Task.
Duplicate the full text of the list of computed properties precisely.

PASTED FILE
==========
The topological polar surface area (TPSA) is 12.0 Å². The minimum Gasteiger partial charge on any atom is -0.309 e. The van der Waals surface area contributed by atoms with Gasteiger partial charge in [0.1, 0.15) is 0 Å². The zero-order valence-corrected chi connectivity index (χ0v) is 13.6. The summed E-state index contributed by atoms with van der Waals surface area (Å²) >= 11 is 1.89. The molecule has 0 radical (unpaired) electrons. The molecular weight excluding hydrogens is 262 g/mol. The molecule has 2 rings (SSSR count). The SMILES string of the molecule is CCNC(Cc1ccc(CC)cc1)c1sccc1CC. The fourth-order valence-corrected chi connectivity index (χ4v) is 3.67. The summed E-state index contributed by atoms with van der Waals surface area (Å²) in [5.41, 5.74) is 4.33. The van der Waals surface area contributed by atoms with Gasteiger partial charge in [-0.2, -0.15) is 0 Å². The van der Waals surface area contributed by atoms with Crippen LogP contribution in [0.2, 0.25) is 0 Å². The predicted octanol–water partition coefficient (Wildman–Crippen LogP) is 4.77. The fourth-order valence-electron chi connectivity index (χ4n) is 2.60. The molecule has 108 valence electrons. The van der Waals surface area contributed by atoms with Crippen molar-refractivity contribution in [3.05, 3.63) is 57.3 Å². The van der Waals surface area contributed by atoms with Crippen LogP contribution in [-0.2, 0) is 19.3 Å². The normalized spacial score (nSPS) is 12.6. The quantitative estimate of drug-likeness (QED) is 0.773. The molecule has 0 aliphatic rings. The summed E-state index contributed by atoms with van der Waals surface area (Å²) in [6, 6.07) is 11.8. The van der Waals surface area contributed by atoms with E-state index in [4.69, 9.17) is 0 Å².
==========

The topological polar surface area (TPSA) is 12.0 Å². The minimum Gasteiger partial charge on any atom is -0.309 e. The van der Waals surface area contributed by atoms with Gasteiger partial charge in [0.1, 0.15) is 0 Å². The zero-order valence-corrected chi connectivity index (χ0v) is 13.6. The summed E-state index contributed by atoms with van der Waals surface area (Å²) >= 11 is 1.89. The molecule has 0 radical (unpaired) electrons. The molecular weight excluding hydrogens is 262 g/mol. The molecule has 2 rings (SSSR count). The SMILES string of the molecule is CCNC(Cc1ccc(CC)cc1)c1sccc1CC. The fourth-order valence-corrected chi connectivity index (χ4v) is 3.67. The summed E-state index contributed by atoms with van der Waals surface area (Å²) in [5.41, 5.74) is 4.33. The van der Waals surface area contributed by atoms with Gasteiger partial charge in [-0.2, -0.15) is 0 Å². The van der Waals surface area contributed by atoms with Crippen LogP contribution in [0.2, 0.25) is 0 Å². The predicted octanol–water partition coefficient (Wildman–Crippen LogP) is 4.77. The fourth-order valence-electron chi connectivity index (χ4n) is 2.60. The molecule has 108 valence electrons. The van der Waals surface area contributed by atoms with Crippen molar-refractivity contribution in [3.05, 3.63) is 57.3 Å². The van der Waals surface area contributed by atoms with Crippen LogP contribution in [-0.2, 0) is 19.3 Å². The normalized spacial score (nSPS) is 12.6. The quantitative estimate of drug-likeness (QED) is 0.773. The molecule has 0 aliphatic rings. The summed E-state index contributed by atoms with van der Waals surface area (Å²) in [6, 6.07) is 11.8. The van der Waals surface area contributed by atoms with E-state index in [4.69, 9.17) is 0 Å².